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Mitochondrial dysfunction and autism: comprehensive genetic analyses of children with autism and mtDNA deletion.

Behav Brain Funct. 2018 Feb 20;14(1):4

Authors: Varga NÁ, Pentelényi K, Balicza P, Gézsi A, Reményi V, Hársfalvi V, Bencsik R, Illés A, Prekop C, Molnár MJ

Abstract
BACKGROUND: The etiology of autism spectrum disorders (ASD) is very heterogeneous. Mitochondrial dysfunction has been described in ASD; however, primary mitochondrial disease has been genetically proven in a small subset of patients. The main goal of the present study was to investigate correlations between mitochondrial DNA (mtDNA) changes and alterations of genes associated with mtDNA maintenance or ASD.
METHODS: Sixty patients with ASD and sixty healthy individuals were screened for common mtDNA mutations. Next generation sequencing was performed on patients with major mtDNA deletions (mtdel-ASD) using two gene panels to investigate nuclear genes that are associated with ASD or are responsible for mtDNA maintenance. Cohorts of healthy controls, ASD patients without mtDNA alterations, and patients with mitochondrial disorders (non-ASD) harbouring mtDNA deletions served as comparison groups.
RESULTS: MtDNA deletions were confirmed in 16.6% (10/60) of patients with ASD (mtdel-ASD). In 90% of this mtdel-ASD children we found rare SNVs in ASD-associated genes (one of those was pathogenic). In the intergenomic panel of this cohort one likely pathogenic variant was present. In patients with mitochondrial disease in genes responsible for mtDNA maintenance pathogenic mutations and variants of uncertain significance (VUS) were detected more frequently than those found in patients from the mtdel-ASD or other comparison groups. In healthy controls and in patients without a mtDNA deletion, only VUS were detected in both panel.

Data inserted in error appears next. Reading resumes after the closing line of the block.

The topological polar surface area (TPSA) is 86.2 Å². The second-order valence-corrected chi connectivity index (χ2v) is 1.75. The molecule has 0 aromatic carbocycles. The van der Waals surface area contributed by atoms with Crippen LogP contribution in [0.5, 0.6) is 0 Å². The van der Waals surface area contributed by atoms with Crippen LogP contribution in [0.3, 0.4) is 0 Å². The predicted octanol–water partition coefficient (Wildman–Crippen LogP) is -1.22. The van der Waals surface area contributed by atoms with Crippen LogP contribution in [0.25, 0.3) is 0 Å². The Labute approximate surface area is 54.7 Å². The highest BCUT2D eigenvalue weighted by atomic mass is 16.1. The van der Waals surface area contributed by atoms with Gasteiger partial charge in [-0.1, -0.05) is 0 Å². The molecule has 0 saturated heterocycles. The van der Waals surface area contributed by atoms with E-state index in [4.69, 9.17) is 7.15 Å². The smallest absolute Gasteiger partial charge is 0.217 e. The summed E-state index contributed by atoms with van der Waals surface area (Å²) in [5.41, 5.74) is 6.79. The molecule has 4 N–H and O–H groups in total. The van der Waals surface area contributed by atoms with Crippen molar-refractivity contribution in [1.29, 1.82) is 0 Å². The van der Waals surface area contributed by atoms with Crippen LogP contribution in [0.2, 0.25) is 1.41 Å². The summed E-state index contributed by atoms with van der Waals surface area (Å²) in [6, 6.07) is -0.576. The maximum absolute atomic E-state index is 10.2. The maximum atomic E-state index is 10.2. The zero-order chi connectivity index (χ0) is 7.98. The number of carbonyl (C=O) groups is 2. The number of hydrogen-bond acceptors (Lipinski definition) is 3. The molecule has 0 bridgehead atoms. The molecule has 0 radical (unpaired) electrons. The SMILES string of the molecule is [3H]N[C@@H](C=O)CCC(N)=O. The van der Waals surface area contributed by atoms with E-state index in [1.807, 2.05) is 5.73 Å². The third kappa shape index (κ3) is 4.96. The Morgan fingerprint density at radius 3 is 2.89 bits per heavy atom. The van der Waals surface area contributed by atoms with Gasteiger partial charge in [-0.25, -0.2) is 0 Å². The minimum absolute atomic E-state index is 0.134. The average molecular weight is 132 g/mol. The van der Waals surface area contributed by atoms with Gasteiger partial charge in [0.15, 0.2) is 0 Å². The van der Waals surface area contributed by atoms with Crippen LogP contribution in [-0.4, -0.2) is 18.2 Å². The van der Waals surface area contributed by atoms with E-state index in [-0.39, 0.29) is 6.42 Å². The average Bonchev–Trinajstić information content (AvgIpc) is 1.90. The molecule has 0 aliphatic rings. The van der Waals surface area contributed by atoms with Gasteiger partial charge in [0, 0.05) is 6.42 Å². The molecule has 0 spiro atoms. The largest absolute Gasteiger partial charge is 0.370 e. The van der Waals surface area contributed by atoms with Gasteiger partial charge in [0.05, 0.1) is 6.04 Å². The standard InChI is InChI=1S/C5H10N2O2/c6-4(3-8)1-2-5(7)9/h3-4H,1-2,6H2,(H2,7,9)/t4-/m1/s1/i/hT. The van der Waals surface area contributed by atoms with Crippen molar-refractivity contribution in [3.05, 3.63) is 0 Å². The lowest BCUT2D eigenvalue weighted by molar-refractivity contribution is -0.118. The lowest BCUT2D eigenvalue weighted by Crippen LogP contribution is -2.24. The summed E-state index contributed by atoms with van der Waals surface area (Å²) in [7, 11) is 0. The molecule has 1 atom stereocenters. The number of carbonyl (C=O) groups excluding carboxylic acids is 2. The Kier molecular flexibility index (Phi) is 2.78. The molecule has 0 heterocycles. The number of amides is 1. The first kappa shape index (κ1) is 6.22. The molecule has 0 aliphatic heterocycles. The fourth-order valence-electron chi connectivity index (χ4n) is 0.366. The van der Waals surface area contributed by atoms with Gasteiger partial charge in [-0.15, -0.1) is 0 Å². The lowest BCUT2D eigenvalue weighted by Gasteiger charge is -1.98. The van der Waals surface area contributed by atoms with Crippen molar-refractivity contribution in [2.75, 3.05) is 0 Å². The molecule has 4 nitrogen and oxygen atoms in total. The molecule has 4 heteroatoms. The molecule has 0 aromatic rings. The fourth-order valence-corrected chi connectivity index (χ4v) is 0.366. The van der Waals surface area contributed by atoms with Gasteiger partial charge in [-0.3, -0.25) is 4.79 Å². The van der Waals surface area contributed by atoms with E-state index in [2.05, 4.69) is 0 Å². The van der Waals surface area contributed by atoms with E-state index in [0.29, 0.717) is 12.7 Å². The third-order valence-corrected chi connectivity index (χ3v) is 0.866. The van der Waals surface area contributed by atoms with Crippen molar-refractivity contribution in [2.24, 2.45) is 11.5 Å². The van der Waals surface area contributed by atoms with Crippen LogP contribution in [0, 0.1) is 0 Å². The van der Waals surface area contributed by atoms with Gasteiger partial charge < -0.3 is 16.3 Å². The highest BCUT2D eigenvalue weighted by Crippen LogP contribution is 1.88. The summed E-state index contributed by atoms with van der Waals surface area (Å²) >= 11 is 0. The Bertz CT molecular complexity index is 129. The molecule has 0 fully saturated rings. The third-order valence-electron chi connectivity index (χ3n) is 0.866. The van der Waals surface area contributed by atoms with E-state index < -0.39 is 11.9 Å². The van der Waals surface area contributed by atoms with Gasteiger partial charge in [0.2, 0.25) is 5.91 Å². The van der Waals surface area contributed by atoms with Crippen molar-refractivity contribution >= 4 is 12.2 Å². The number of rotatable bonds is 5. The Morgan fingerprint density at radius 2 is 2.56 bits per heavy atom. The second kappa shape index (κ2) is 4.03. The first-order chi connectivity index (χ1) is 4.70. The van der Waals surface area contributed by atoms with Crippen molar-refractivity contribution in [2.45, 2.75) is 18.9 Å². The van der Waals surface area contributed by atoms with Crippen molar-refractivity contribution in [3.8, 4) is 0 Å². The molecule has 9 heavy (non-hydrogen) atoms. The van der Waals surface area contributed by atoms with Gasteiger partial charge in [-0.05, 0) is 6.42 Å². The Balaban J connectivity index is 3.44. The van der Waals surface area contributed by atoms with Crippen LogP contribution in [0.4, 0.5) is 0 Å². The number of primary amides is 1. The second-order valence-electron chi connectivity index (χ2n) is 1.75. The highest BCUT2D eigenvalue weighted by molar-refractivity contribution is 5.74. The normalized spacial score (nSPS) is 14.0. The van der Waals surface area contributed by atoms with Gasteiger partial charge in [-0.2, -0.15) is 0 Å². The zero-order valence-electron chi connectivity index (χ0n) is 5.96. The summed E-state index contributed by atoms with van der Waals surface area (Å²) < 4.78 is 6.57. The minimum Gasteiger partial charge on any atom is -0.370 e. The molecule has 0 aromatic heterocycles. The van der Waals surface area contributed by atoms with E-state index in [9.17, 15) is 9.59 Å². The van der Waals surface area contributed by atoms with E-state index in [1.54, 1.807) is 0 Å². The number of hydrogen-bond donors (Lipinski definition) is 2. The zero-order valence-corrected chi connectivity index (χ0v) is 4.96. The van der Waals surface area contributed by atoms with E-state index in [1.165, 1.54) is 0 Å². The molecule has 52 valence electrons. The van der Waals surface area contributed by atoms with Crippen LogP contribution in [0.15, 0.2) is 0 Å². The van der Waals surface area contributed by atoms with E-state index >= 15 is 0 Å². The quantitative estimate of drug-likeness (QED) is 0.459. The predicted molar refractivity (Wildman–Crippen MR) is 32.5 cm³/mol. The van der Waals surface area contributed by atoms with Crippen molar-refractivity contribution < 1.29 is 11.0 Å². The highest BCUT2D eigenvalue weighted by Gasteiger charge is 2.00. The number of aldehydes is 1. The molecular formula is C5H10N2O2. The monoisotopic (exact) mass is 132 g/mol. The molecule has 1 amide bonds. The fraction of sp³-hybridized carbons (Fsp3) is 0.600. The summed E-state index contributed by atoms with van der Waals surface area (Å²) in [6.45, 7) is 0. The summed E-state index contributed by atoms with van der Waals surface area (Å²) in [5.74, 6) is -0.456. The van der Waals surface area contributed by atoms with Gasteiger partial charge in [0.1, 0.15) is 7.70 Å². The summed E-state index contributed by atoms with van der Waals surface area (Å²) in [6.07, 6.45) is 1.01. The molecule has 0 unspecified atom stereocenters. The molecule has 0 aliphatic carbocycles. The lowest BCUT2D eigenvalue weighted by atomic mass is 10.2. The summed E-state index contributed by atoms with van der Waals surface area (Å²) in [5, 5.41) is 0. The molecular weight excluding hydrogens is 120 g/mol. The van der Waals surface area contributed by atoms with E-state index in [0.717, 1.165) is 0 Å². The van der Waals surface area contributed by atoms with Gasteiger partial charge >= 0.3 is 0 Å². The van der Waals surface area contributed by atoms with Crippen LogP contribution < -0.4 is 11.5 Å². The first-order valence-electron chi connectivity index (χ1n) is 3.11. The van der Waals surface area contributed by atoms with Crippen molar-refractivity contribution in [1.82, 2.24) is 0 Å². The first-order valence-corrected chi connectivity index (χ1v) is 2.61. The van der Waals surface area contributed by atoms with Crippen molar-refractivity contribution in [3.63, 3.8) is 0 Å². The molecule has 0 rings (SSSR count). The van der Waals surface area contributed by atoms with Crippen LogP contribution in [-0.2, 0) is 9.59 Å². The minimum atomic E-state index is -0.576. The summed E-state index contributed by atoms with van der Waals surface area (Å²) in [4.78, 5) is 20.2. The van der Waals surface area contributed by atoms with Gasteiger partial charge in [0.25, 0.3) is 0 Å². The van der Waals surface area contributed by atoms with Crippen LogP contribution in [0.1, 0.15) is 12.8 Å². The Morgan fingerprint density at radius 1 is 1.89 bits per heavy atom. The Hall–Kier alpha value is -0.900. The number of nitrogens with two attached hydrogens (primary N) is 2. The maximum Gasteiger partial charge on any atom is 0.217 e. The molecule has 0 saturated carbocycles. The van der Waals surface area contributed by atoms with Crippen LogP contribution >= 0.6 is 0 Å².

CONCLUSIONS: MtDNA alterations are more common in patients with ASD than in control individuals. MtDNA deletions are not isolated genetic alterations found in ASD; they coexist either with other ASD-associated genetic risk factors or with alterations in genes responsible for intergenomic communication. These findings indicate that mitochondrial dysfunction is not rare in ASD. The occurring mtDNA deletions in ASD may be mostly a consequence of the alterations of the causative culprit genes for autism or genes responsible for mtDNA maintenance, or because of the harmful effect of environmental factors.

PMID: 29458409 [PubMed – in process]

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